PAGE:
“Human activities such as groundwater depletion are significantly accelerating this drying”

Researchers used 14 years of observation by a set of orbiting satellites – known as GRACE, for Gravity Recovery and Climate Experiment – to observe the steady desiccation of regions that geographers know as endorheic basins. These are inland regions into which mountain streams, subterranean flows and sluggish rivers drain: among them the Caspian and the Aral Seas in Eurasia, and the Great Salt Lake in the US.

They are very different from the world’s great exorheic basins, better known as the Nile, the Amazon, the Mississippi and the Yangtze, all of which flow into the sea.

People in exorheic basins know their water supply will always be replenished. People farming or grazing cattle in the endorheic basins can now see their most vital resource slowly vanishing.

Evidence mounts

“Over the past few decades, we have seen increasing evidence of perturbations to the endorheic water balance,” said Jida Wang, a geographer at Kansas State University, who led the study.

“This includes, for example, the desiccating Aral Sea, the depleting Arabian aquifer and the retreating Eurasian glaciers. This evidence motivated us to ask: Is the total water storage across the global endorheic system, about one-fifth of the continental surface, undergoing a net decline?”

The GRACE satellites have already answered a series of huge questions about the world’s traffic in ice and water: they have “weighed” the loss of ice in the Antarctic, and put a total to the impact of devastating floods in Australia in 2011.

Speed of disappearance

And the remote sensing instruments now deliver a measure of the rate at which endorheic water is disappearing. Not only does it account for nearly one tenth of sea level rise so far, it adds up to nearly half the loss of water from retreating mountain glaciers in the densely occupied countries – that is, excluding Greenland and Antarctica – and it matches the entire extraction of groundwater, everywhere in the world, for irrigation and to nourish towns and cities in the drier regions.

The parching of the inland basins is uneven – some report more rainfall – but around 75% have been steadily getting drier. “The water losses from the world’s endorheic basins are yet another example of how climate change is further drying the already dry arid and semi-arid regions of the globe,” said Jay Famiglietti, one of the co-authors, who directs the Global Institute of Water Security, at the University of Saskatchewan in Canada.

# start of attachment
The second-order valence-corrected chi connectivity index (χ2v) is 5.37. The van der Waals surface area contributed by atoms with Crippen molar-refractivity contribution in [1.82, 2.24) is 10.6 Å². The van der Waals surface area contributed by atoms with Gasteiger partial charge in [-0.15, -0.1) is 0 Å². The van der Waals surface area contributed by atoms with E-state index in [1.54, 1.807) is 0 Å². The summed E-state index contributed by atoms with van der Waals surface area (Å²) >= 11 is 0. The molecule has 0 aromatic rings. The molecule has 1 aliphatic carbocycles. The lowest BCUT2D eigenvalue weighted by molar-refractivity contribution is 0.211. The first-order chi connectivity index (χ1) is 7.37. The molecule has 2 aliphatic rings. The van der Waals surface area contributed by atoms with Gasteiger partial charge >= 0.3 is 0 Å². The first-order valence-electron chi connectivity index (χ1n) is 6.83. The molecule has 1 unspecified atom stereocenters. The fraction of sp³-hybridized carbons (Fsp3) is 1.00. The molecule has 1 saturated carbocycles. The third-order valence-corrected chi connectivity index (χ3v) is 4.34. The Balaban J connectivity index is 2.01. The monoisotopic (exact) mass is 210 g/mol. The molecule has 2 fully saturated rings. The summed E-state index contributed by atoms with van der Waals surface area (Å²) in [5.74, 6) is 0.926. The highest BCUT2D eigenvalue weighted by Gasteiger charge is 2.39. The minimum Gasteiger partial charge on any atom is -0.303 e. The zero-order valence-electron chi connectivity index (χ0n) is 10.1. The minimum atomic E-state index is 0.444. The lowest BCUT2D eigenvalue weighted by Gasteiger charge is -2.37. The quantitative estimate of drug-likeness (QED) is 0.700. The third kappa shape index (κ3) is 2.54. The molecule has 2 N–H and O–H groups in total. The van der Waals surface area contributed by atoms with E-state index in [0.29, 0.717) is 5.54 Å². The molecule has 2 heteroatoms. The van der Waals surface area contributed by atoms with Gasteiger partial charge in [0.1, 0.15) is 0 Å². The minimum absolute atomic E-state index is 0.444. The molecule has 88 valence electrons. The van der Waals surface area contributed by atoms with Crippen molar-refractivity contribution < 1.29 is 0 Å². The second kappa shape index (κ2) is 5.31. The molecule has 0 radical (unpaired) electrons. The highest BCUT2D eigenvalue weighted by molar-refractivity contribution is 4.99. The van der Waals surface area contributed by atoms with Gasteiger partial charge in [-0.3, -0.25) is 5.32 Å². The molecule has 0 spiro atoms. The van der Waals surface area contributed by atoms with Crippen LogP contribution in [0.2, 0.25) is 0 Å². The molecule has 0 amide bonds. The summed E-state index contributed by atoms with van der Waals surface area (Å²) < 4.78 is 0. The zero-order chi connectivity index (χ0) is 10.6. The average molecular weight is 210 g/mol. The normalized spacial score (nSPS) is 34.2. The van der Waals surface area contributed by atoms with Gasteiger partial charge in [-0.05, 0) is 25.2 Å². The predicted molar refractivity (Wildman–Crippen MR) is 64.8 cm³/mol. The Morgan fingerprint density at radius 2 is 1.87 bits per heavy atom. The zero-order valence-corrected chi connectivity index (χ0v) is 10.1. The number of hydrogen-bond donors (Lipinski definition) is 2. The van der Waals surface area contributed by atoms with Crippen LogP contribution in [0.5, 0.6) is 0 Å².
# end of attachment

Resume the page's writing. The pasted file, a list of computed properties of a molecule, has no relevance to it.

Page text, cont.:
“Meanwhile, human activities such as groundwater depletion are significantly accelerating this drying.” – Climate News Network

Climate impacts will seldom strike singly

Climate impacts aren’t just potentially catastrophic: they could be simultaneous multiple disasters. US scientists have compiled a catalogue of calamity and a map of mayhem.

LONDON, 20 November, 2019 − By 2100, climate impacts will be felt by everyone and most people will experience at least three simultaneous hazards, inexorably made more hazardous by the build-up of greenhouse gases in the atmosphere.

And they could be the lucky ones: some people could be menaced by six different kinds of warming-related hazard simultaneously.

Camilo Mora of the University of Hawaii at Manoa and 22 colleagues report in Nature Climate Change that they read systematically through 3,280 peer-reviewed papers on the subject of climate change, and compiled a matrix of 467 ways in which 10 major climate hazards – floods, droughts, heat waves, fires and so on – and six aspects of human dependency (health, food, water, etc.) could affect humanity.

They did, they say, identify some positive or neutral effects, but the overwhelming majority of climate impacts would create problems for human communities and their economies.

Medical prospects

Dr Mora has established a reputation for thinking on the scale of global catalogue. Recently, the geographer and his fellow researchers looked at medical records and heat extremes and listed 27 different ways in which heat waves could kill.

In recent years he has been involved in studies that have tried to measure the challenge to the global harvest because of carbon dioxide accretion in the atmosphere as a consequence of fossil fuel combustion; the first years in which particular locations around the world could feel the impact of irreversible climate change; and then the proportion of humans at risk from heat extremes by the end of the century.